Conference on faith among Catholic emerging adults

A number of recent studies have focused on the religion of emerging adults, those who are roughly 18-29 years old and are making the transition from being teenagers to adults. Some of these findings and thoughts about Catholic emerging adults were shared at a recent conference:

Sociologist James Davidson, professor emeritus at Purdue University, said young Catholics “distinguish between the Catholic faith, which they identify with and respect, and the Catholic Church, which they are less attached to.”

Quoting a wide body of research, including his own, Davidson said eight of 10 young Catholics believe there are many ways to interpret Catholicism and they grant more authority to their individual experience than they do to the magisterium.

“They stress the importance of thinking for themselves more than obeying church leaders,” he said. “Instead of simply embracing church traditions and teachings, they tinker with them. They distinguish between abstract beliefs and principles that they think are at the core of the Catholic faith, and more concrete norms and codes of conduct that they consider optional or peripheral.”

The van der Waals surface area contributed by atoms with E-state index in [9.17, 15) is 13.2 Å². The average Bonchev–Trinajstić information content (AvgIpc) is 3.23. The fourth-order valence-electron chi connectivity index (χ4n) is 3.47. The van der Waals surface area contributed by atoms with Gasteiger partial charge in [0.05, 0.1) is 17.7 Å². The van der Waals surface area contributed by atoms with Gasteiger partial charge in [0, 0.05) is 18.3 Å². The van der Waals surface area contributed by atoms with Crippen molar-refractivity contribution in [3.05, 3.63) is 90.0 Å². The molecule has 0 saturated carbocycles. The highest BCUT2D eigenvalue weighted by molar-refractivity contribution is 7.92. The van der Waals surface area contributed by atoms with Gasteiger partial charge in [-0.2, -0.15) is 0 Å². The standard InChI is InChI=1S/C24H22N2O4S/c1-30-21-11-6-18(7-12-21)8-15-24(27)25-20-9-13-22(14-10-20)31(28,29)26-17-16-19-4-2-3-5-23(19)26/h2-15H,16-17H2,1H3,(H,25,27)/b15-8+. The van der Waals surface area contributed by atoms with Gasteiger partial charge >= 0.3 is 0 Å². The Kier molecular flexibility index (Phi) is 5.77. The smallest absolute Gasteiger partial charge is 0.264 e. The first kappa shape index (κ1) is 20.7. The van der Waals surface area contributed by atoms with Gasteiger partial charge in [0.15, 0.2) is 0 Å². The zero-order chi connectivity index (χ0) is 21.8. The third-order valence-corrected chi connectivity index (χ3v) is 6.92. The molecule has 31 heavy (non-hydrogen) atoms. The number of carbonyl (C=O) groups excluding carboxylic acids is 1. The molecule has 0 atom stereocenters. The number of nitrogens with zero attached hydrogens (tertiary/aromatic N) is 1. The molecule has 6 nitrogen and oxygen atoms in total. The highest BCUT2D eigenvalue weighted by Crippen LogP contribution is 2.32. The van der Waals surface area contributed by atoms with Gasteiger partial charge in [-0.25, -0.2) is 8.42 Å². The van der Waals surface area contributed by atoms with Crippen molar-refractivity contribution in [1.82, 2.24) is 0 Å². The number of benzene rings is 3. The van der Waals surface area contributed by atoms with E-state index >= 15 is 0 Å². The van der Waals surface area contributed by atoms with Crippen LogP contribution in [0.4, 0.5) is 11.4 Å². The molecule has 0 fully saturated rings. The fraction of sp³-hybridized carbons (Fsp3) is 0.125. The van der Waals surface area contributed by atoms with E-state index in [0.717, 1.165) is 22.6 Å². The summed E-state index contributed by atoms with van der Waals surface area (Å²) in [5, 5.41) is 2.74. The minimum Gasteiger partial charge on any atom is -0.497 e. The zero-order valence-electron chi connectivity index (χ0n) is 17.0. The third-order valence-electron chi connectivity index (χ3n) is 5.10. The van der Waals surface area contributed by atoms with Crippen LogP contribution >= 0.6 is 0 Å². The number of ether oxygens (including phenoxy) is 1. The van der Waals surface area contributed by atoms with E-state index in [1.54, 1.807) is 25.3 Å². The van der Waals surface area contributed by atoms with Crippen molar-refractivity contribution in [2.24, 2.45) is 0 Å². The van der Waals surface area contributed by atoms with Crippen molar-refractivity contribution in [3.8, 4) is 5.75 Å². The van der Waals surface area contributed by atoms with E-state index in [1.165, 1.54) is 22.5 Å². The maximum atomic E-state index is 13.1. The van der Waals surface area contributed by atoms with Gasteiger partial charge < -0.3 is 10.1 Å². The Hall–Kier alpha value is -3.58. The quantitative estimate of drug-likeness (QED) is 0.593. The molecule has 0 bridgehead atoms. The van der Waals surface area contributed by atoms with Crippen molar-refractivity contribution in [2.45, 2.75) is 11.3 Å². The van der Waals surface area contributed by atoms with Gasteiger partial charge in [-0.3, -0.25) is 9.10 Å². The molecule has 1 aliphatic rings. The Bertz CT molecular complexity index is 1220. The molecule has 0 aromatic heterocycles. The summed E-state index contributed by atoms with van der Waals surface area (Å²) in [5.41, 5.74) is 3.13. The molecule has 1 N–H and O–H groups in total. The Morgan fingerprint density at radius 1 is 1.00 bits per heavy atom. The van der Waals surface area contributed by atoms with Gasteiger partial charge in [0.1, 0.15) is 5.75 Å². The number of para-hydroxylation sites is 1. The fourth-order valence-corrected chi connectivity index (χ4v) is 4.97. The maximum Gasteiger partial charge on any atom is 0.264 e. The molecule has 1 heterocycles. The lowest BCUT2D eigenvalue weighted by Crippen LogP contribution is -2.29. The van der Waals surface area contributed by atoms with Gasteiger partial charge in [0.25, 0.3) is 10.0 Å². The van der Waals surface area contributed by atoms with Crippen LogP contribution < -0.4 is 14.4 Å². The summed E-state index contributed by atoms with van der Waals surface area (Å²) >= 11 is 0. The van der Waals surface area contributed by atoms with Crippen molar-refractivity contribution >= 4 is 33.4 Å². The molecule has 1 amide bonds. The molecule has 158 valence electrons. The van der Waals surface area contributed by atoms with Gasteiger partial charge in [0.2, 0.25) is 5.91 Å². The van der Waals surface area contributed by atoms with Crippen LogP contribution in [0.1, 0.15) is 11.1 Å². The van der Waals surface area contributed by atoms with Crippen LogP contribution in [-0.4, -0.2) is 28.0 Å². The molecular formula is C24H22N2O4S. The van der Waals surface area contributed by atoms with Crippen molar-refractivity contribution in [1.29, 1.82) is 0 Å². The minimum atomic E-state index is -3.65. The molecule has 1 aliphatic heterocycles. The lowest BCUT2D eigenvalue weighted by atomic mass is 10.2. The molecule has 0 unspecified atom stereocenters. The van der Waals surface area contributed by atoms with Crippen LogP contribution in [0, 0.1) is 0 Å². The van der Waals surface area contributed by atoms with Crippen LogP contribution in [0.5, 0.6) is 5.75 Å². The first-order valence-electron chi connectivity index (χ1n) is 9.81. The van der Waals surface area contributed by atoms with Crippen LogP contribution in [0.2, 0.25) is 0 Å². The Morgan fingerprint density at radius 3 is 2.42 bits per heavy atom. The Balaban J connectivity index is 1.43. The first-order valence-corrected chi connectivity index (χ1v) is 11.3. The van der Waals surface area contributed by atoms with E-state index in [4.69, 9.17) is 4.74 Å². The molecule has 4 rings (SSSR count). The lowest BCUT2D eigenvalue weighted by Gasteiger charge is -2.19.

In essence, Davidson said, “they believe that doctrines such as the Trinity, the Incarnation, Mary as the mother of God, Christ’s real presence in the Eucharist and the need to be concerned about the poor are more important than teachings such as the need to limit the priesthood to men, the need for priestly celibacy, the church’s opposition to artificial birth control and its opposition to the death penalty.”

Catholic young adults are not immune to the complex encounter between the church and popular culture, said participants in a panel discussion on “Sex and the City of God.”…

There is some more interesting stuff here. These discussions sound very similar to the findings of Soul Searching and Souls in Transition: emerging adults are less interested in organized religion but are still spiritual even as this spirituality looks more like “moral therapeutic deism” and they question traditional (or conservative) stances of the church toward social issues.

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